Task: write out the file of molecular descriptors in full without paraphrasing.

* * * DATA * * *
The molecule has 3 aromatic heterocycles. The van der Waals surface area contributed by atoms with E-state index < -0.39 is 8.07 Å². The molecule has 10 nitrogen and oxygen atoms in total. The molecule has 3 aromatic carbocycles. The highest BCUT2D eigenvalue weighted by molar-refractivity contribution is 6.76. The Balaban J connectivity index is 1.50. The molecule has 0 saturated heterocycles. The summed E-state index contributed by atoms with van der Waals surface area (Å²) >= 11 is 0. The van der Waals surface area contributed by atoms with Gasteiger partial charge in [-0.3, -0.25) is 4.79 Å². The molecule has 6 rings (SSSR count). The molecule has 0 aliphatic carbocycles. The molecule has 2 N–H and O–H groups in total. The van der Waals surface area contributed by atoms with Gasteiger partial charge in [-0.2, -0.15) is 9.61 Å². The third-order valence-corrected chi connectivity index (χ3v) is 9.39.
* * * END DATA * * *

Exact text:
The molecule has 3 aromatic heterocycles. The van der Waals surface area contributed by atoms with E-state index < -0.39 is 8.07 Å². The molecule has 10 nitrogen and oxygen atoms in total. The molecule has 3 aromatic carbocycles. The highest BCUT2D eigenvalue weighted by molar-refractivity contribution is 6.76. The Balaban J connectivity index is 1.50. The molecule has 0 saturated heterocycles. The summed E-state index contributed by atoms with van der Waals surface area (Å²) >= 11 is 0. The van der Waals surface area contributed by atoms with Gasteiger partial charge in [-0.3, -0.25) is 4.79 Å². The molecule has 6 rings (SSSR count). The molecule has 0 aliphatic carbocycles. The molecule has 2 N–H and O–H groups in total. The van der Waals surface area contributed by atoms with Gasteiger partial charge in [-0.2, -0.15) is 9.61 Å². The third-order valence-corrected chi connectivity index (χ3v) is 9.39.